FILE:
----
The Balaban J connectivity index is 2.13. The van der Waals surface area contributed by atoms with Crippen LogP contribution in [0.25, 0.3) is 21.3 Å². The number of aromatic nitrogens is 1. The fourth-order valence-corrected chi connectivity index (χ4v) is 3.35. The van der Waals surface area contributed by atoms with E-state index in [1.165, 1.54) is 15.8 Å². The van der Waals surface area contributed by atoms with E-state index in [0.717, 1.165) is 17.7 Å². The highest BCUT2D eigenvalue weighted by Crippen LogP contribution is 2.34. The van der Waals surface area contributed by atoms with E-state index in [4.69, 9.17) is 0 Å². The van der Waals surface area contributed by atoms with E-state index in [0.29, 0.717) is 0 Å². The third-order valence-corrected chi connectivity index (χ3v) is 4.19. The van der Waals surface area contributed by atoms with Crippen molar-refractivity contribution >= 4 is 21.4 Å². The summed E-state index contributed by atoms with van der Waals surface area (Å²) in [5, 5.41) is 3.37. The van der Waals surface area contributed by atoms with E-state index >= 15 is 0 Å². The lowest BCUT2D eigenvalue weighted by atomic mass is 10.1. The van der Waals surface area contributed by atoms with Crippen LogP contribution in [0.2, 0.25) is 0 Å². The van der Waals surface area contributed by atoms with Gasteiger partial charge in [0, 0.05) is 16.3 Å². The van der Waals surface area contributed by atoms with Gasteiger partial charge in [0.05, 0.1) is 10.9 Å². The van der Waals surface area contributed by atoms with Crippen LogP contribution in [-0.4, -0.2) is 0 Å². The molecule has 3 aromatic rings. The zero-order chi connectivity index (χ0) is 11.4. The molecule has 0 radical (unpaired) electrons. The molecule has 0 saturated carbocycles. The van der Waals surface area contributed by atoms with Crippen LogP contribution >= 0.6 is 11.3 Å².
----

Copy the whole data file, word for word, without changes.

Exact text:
The Balaban J connectivity index is 2.13. The van der Waals surface area contributed by atoms with Crippen LogP contribution in [0.25, 0.3) is 21.3 Å². The number of aromatic nitrogens is 1. The fourth-order valence-corrected chi connectivity index (χ4v) is 3.35. The van der Waals surface area contributed by atoms with E-state index in [1.165, 1.54) is 15.8 Å². The van der Waals surface area contributed by atoms with E-state index in [0.717, 1.165) is 17.7 Å². The highest BCUT2D eigenvalue weighted by Crippen LogP contribution is 2.34. The van der Waals surface area contributed by atoms with E-state index in [4.69, 9.17) is 0 Å². The van der Waals surface area contributed by atoms with E-state index in [0.29, 0.717) is 0 Å². The third-order valence-corrected chi connectivity index (χ3v) is 4.19. The van der Waals surface area contributed by atoms with Crippen molar-refractivity contribution >= 4 is 21.4 Å². The summed E-state index contributed by atoms with van der Waals surface area (Å²) in [5, 5.41) is 3.37. The van der Waals surface area contributed by atoms with E-state index >= 15 is 0 Å². The lowest BCUT2D eigenvalue weighted by atomic mass is 10.1. The van der Waals surface area contributed by atoms with Crippen LogP contribution in [0.2, 0.25) is 0 Å². The van der Waals surface area contributed by atoms with Gasteiger partial charge in [0, 0.05) is 16.3 Å². The van der Waals surface area contributed by atoms with Gasteiger partial charge in [0.05, 0.1) is 10.9 Å². The van der Waals surface area contributed by atoms with Crippen LogP contribution in [-0.4, -0.2) is 0 Å². The molecule has 3 aromatic rings. The zero-order chi connectivity index (χ0) is 11.4. The molecule has 0 radical (unpaired) electrons. The molecule has 0 saturated carbocycles. The van der Waals surface area contributed by atoms with Crippen LogP contribution >= 0.6 is 11.3 Å².